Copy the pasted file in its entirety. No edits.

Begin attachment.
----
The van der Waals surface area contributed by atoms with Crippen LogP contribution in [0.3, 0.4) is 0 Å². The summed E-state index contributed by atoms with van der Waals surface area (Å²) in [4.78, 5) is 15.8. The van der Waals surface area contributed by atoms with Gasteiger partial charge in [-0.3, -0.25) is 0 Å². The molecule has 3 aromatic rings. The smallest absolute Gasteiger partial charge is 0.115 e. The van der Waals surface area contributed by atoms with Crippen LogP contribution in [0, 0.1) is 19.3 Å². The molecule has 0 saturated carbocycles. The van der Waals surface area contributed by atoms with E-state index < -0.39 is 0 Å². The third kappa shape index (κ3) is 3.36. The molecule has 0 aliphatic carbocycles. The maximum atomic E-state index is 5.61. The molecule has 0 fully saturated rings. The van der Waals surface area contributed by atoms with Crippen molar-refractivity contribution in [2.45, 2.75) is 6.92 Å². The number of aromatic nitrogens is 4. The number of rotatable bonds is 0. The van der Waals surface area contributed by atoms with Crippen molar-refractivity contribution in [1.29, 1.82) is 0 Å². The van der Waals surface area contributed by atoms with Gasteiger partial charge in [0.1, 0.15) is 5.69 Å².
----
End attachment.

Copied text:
The van der Waals surface area contributed by atoms with Crippen LogP contribution in [0.3, 0.4) is 0 Å². The summed E-state index contributed by atoms with van der Waals surface area (Å²) in [4.78, 5) is 15.8. The van der Waals surface area contributed by atoms with Gasteiger partial charge in [-0.3, -0.25) is 0 Å². The molecule has 3 aromatic rings. The smallest absolute Gasteiger partial charge is 0.115 e. The van der Waals surface area contributed by atoms with Crippen LogP contribution in [0, 0.1) is 19.3 Å². The molecule has 0 saturated carbocycles. The van der Waals surface area contributed by atoms with E-state index < -0.39 is 0 Å². The third kappa shape index (κ3) is 3.36. The molecule has 0 aliphatic carbocycles. The maximum atomic E-state index is 5.61. The molecule has 0 fully saturated rings. The van der Waals surface area contributed by atoms with Crippen molar-refractivity contribution in [2.45, 2.75) is 6.92 Å². The number of aromatic nitrogens is 4. The number of rotatable bonds is 0. The van der Waals surface area contributed by atoms with Crippen molar-refractivity contribution in [1.29, 1.82) is 0 Å². The van der Waals surface area contributed by atoms with Gasteiger partial charge in [0.1, 0.15) is 5.69 Å².